© Getty Images

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November

Wednesday 27 November 2013 | 7.30pm Royal Festival Hall Krzysztof Penderecki Violin Concerto No. 1 Górecki Symphony No. 3 (Symphony of Sorrowful Songs) Michał Dworzynski conductor Barnabas Kelemen violin Allison Bell soprano In the mid-1970s the composer Henryk Górecki asked a specialist in Polish folk music if he had discovered any interesting old melodies. The folklorist responded with a simple Silesian song in which a mother mourns her recently killed son. ‘It is not sorrow, despair or the wringing of hands’, wrote Górecki, ‘it is just the great grief and lament of a woman who has lost her son.’ The composer used the song in his Third Symphony, whose anguished beauty has no parallel in music and was a contributing factor to its huge commercial success. Joining it here is the rhapsodic Violin Concerto by his compatriot Krzysztof Penderecki, and to conduct, the Polish maestro Michał Dworzynski.

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This concert is generously supported by the Adam Mickiewicz Institute as part of the Polska Music Grant programme.

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Allison Bell 18

6.15pm – 6.45pm Royal Festival Hall Michał Dworzynski discusses the evening’s programme.

© Felipe Pagani

Free pre-concert event


The Genius of Film Music 1980–2000

November

Friday 29 November 2013 | 7.30pm Royal Festival Hall

Excerpts from: John Williams Star Wars Vangelis Chariots of Fire Hamlisch Sophie’s Choice Ennio Morricone The Mission Luis Enríquez Bacalov Il Postino Angelo Badalamenti Twin Peaks E Bernstein The Age of Innocence Danny Elfman The Nightmare Before Christmas John Powell/Harry Gregson-Williams Chicken Run Nicola Piovani La Vita è bella Goldsmith Mulan Don Davis The Matrix Hans Zimmer Gladiator Dirk Brossé conductor

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© LucasFilm

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‘If it weren’t for the movies’, multi-Oscar winning composer John Williams commented recently, ‘nobody would be able to write this kind of music anymore.’ By which he meant the spectacular, colourful, evocative and defiantly ‘now’-feeling film scores written since the emergence of full-colour pictures and penetrating stereo sound. From Williams’s own supercharged soundscape for Star Wars to the high-jinks chases and jokes of John Powell’s music for Wallace and Gromit’s caper Chicken Run, this concert will unleash the power of the film score in all its orchestral brilliance. JTI FRIDAY SERIES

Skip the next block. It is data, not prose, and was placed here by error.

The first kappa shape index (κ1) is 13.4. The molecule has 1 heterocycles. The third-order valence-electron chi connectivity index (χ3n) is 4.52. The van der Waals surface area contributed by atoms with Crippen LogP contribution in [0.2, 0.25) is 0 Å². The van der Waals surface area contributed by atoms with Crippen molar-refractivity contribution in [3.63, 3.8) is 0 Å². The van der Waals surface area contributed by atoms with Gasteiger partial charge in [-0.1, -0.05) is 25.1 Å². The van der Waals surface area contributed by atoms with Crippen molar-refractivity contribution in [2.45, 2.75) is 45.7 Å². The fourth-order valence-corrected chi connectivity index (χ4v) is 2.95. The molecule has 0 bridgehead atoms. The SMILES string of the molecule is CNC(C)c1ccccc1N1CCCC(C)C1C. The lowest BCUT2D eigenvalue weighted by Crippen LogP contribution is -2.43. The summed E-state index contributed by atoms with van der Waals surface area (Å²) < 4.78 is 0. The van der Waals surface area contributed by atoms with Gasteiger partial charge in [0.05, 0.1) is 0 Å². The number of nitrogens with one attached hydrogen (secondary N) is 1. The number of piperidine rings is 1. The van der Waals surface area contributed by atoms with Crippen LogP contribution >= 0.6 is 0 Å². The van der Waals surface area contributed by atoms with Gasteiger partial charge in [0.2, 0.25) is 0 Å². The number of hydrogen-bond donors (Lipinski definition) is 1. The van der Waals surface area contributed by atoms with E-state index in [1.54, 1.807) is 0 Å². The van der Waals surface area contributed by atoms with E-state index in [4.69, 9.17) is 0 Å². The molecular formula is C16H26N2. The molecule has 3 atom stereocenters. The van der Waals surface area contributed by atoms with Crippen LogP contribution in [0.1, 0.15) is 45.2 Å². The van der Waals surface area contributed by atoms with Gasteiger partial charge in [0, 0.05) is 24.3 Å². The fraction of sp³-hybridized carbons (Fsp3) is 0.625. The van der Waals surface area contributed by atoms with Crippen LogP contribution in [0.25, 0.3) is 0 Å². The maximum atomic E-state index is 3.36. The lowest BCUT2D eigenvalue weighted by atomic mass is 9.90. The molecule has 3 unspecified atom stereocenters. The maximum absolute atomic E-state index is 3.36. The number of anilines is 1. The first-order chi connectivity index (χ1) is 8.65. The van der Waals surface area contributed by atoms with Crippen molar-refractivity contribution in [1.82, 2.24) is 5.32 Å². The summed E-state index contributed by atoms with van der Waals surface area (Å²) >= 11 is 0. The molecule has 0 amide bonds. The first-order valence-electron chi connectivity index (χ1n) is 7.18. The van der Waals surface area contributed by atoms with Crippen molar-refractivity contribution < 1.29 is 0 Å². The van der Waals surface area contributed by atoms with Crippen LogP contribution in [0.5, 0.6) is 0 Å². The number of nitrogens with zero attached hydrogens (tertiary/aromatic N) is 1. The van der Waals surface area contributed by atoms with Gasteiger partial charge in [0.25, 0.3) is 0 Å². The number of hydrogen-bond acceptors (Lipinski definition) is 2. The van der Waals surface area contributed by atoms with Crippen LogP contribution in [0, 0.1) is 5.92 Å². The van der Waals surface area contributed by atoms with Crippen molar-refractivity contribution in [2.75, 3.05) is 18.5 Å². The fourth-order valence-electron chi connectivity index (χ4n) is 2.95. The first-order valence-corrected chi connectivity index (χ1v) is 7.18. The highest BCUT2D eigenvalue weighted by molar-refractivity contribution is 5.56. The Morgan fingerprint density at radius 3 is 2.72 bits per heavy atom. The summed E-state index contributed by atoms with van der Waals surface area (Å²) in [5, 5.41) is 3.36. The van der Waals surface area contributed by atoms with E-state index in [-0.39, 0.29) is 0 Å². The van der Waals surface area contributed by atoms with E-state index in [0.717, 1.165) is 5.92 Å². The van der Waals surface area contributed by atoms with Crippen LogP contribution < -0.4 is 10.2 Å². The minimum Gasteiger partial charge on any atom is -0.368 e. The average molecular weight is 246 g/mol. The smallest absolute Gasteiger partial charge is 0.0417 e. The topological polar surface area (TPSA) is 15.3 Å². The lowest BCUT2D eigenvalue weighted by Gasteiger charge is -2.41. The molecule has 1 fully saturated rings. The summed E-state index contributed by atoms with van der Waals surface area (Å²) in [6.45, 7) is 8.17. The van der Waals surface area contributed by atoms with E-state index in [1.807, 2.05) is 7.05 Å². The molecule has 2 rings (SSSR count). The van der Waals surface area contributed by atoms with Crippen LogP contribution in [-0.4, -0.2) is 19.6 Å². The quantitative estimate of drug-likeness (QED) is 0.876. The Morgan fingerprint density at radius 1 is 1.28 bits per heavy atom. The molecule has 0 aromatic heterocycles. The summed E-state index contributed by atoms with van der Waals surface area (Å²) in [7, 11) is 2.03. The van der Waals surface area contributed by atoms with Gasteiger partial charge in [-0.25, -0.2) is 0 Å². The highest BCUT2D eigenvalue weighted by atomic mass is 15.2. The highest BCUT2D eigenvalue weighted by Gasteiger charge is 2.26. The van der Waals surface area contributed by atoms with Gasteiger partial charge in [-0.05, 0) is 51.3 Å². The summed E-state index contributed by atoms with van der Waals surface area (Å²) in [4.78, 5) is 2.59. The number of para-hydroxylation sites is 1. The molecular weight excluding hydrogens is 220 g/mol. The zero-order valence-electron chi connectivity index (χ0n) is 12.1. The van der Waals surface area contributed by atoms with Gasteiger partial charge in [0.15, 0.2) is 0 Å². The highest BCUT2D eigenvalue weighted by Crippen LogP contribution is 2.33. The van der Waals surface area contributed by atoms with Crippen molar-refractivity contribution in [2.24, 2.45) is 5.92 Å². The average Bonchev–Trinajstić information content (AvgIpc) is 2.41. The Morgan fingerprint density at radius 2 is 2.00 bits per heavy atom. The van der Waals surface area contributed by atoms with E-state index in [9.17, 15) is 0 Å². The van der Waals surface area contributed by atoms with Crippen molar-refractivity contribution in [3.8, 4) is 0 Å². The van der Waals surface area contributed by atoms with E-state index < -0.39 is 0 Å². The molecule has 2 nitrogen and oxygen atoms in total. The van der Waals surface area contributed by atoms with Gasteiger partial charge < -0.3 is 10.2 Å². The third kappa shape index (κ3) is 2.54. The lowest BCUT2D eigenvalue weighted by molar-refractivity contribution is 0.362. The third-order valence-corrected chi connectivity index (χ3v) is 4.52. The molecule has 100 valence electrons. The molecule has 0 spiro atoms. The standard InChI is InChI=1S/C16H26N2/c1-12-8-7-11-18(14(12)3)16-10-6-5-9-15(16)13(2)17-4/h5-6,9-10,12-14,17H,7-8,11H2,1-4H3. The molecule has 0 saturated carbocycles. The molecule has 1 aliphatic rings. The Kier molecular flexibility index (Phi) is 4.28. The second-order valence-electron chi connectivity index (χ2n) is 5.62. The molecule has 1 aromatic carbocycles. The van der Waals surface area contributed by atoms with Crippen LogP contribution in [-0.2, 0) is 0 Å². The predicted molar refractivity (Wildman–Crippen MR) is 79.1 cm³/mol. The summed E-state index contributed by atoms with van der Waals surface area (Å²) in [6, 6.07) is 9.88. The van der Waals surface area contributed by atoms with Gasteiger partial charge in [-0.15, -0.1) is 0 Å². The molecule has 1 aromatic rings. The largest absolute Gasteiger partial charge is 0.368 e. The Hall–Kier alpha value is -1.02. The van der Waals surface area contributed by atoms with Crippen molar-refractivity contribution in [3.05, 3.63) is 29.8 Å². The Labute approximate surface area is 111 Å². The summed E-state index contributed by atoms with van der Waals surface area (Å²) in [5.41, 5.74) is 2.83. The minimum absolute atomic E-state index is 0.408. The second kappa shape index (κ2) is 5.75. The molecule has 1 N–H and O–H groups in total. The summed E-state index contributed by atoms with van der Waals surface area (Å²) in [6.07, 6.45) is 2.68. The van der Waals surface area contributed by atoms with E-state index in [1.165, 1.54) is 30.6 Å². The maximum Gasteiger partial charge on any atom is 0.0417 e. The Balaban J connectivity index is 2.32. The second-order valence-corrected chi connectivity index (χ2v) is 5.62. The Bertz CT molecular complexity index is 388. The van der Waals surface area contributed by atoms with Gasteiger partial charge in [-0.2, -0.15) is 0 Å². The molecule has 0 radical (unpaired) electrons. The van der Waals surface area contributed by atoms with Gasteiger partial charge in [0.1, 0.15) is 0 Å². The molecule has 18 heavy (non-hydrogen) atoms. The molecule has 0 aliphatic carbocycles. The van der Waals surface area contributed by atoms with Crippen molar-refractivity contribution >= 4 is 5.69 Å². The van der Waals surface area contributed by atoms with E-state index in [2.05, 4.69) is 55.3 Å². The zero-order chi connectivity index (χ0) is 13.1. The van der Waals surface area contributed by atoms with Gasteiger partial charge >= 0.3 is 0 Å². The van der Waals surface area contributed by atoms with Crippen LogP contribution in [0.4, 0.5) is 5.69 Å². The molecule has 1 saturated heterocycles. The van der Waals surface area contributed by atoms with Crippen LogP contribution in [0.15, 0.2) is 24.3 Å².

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‘The orchestral playing was faultless, the singing superb … By the end, there was a sense of audience complicity in something monstrous. A very fine achievement.’ The Guardian, September 2012


December

Saturday 7 December 2013 | 7.30pm Royal Festival Hall Julian Anderson The Stations of the Sun James MacMillan Veni, Veni, Emmanuel Mark-Anthony Turnage Evening Songs Thomas Adès Asyla Vladimir Jurowski conductor Evelyn Glennie percussion Vladimir Jurowski conducts a retrospective of seminal British works from the 1990s. James MacMillan’s percussion concerto Veni, Veni, Emmanuel has had more performances than almost any other piece of its age since an astounded audience heard it for the first time in 1992, and is performed here by the percussionist it was written for, Evelyn Glennie. Wonderfully playful yet deeply spiritual, this compelling piece demands to be seen as well as heard. Asyla by Thomas Adès is a sometimes terrifying exploration of space – wide open and free one minute, claustrophobic the next. It’s heard alongside orchestral pictures of day, night, light and dark by former and current LPO Composers in Residence, Mark-Anthony Turnage and Julian Anderson respectively.

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Evelyn Glennie 22

6.00pm – 6.45pm Royal Festival Hall The LPO Foyle Future Firsts, under conductor Paul Hoskins, perform British music from the 1990s including Martin Butler’s Jazz Machines, described as ‘jazz that machines might play, on the sly, when we’re not listening’.

© James Wilson

Free pre-concert event


John Adams El Niño (Nativity Oratorio)

December

Saturday 14 December 2013 | 7.30pm Royal Festival Hall